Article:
THE SIP BLOG
Sake is a long-beloved staple in Japanese cuisine. Made from fermented rice, sake (also called nihonshu) is known for its perfect pairings with just about any type of Japanese dish.
Here’s a quick look at what we know about sake’s early days:
Rice liquor is about as old as Japanese’s reputation for growing rice. Considering the pre-date historical records, most experts estimate the sake recipe is roughly 2,500 years old. The first mention of sake in history books appeared in the third century, where a Chinese history book noted Japan’s taste for sake and its use in mourning the dead.
Fast forward to the 12th century, where history gives more insights into how it was brewed. Shinto shrines and Buddhist temples were common sake-producing grounds creating the techniques that are still in use today.
Brewers used lactic acid fermentation, in which seed mash was used to grow yeast. The lactic acid prevented microbial growth and contamination. During the mashing process, brewers added steamed rice, koji (a mold enzyme), and water in various stages. By the 16th century, sake producing had taken on something of a mass-produced process.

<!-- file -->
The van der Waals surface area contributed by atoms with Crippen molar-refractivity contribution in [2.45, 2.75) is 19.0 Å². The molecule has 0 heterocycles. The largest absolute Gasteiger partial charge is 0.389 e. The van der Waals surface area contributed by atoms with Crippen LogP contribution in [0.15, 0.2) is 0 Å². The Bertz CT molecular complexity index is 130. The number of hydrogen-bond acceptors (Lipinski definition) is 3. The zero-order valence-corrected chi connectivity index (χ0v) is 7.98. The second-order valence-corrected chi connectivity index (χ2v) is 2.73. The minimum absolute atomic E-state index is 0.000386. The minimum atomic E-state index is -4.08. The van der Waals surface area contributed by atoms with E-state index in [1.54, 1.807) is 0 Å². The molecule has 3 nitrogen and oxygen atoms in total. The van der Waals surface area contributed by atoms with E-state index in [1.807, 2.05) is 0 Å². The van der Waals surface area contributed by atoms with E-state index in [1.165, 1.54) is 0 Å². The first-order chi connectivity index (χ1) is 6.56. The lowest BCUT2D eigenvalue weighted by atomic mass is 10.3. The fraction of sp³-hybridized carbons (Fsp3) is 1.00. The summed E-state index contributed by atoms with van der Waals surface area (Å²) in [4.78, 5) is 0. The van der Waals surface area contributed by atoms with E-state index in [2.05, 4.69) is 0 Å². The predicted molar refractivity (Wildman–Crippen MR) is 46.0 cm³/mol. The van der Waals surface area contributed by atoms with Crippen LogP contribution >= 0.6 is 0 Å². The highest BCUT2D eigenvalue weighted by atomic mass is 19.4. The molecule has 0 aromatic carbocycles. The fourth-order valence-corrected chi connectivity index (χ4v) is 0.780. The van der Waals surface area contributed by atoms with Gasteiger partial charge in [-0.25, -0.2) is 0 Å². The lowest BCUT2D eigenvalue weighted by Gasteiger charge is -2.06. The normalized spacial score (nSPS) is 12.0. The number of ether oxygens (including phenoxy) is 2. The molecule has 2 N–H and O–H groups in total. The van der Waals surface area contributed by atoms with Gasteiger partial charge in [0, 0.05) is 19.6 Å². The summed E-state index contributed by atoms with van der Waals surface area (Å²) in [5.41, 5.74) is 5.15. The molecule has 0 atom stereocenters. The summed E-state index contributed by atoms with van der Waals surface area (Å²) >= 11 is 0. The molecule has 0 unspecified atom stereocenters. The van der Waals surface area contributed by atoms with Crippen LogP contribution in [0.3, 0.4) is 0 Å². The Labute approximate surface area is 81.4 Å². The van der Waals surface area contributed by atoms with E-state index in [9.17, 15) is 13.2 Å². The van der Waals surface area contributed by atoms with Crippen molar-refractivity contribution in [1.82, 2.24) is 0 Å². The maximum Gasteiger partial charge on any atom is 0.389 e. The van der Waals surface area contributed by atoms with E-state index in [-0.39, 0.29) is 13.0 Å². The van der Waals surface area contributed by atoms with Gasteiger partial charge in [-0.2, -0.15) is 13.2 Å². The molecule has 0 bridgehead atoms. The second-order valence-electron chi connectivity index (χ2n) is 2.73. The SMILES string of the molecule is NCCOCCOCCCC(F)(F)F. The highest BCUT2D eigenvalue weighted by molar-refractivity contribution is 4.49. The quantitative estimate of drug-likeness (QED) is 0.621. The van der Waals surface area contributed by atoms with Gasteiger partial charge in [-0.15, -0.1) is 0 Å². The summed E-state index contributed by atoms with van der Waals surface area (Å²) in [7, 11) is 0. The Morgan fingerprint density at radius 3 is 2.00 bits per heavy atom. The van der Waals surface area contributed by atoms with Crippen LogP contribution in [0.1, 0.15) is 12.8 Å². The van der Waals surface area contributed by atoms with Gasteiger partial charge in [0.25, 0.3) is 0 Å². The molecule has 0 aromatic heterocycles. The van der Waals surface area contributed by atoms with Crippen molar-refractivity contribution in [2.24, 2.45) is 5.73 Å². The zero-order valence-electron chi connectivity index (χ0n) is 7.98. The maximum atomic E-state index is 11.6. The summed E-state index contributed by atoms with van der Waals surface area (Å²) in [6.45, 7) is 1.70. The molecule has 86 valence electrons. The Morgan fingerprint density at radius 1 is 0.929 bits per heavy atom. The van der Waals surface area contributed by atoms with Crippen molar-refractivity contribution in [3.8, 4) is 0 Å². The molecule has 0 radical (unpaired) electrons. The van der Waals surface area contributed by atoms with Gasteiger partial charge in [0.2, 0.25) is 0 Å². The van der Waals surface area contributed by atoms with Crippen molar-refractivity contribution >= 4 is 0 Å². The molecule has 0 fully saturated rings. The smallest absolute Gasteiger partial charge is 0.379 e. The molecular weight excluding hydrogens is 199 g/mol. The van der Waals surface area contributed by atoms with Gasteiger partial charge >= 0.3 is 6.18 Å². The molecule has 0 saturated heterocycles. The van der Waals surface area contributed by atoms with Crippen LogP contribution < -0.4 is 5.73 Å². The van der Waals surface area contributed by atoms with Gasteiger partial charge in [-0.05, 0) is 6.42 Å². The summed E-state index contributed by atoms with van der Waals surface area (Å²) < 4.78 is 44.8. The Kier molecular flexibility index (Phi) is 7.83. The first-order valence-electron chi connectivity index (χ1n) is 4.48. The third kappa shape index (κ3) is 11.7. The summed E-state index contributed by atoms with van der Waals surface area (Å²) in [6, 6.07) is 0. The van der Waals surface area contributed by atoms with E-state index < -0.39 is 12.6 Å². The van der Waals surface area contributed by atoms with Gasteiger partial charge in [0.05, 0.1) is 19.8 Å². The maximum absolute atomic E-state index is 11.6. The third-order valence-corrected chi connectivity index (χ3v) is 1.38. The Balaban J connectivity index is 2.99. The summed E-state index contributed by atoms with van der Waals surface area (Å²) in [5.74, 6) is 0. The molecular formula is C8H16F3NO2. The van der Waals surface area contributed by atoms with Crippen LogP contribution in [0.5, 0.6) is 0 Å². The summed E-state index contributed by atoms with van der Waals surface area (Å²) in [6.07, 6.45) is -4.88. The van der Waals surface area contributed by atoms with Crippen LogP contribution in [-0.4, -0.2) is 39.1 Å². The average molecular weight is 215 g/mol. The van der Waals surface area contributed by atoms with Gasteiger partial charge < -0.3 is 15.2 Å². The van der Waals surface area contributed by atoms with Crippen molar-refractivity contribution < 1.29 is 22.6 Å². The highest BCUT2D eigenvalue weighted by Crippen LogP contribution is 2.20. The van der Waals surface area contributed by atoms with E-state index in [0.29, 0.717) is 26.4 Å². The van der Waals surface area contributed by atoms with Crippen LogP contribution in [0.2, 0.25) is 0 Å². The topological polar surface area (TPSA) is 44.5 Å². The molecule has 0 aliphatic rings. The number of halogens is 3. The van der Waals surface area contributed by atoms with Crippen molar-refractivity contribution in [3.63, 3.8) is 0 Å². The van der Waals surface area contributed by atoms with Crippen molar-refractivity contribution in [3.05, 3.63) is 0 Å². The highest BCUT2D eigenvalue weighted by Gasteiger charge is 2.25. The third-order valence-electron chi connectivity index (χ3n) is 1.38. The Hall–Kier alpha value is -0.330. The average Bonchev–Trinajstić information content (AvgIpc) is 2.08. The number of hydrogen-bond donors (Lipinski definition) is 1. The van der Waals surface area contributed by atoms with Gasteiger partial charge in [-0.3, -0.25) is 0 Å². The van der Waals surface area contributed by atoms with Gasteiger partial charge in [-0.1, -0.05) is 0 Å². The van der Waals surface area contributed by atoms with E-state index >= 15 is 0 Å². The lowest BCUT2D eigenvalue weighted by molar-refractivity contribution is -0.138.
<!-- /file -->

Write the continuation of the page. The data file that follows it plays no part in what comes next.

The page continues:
This Japanese staple got a major makeover in the 20th century during WWII, when rice shortages abounded. Brewers had to add pure alcohol and glucose to the seed mash just to maintain supply and demand. Today, the majority produced is still made this way.
How Sake is Served
As Japan’s national beverage, it is now enjoyed all around the world. Typically served in a tall bottle, called a tokkuri, then drunk from a small cup called a sakazuki. Modern sake enthusiasts drop a sakazuki into a glass of beer and quickly drink it, called a sake bomb. This practice mixes the warm soothing taste of sake with the cold, crisp taste of beer for a unique experience.
Celebrate Sake Day!
October 1 is World Sake Day, let’s celebrate with a shot of delicious, warm sake. Now that you know more about its origins, you can better appreciate the complexity of this truly unique, historic beverage.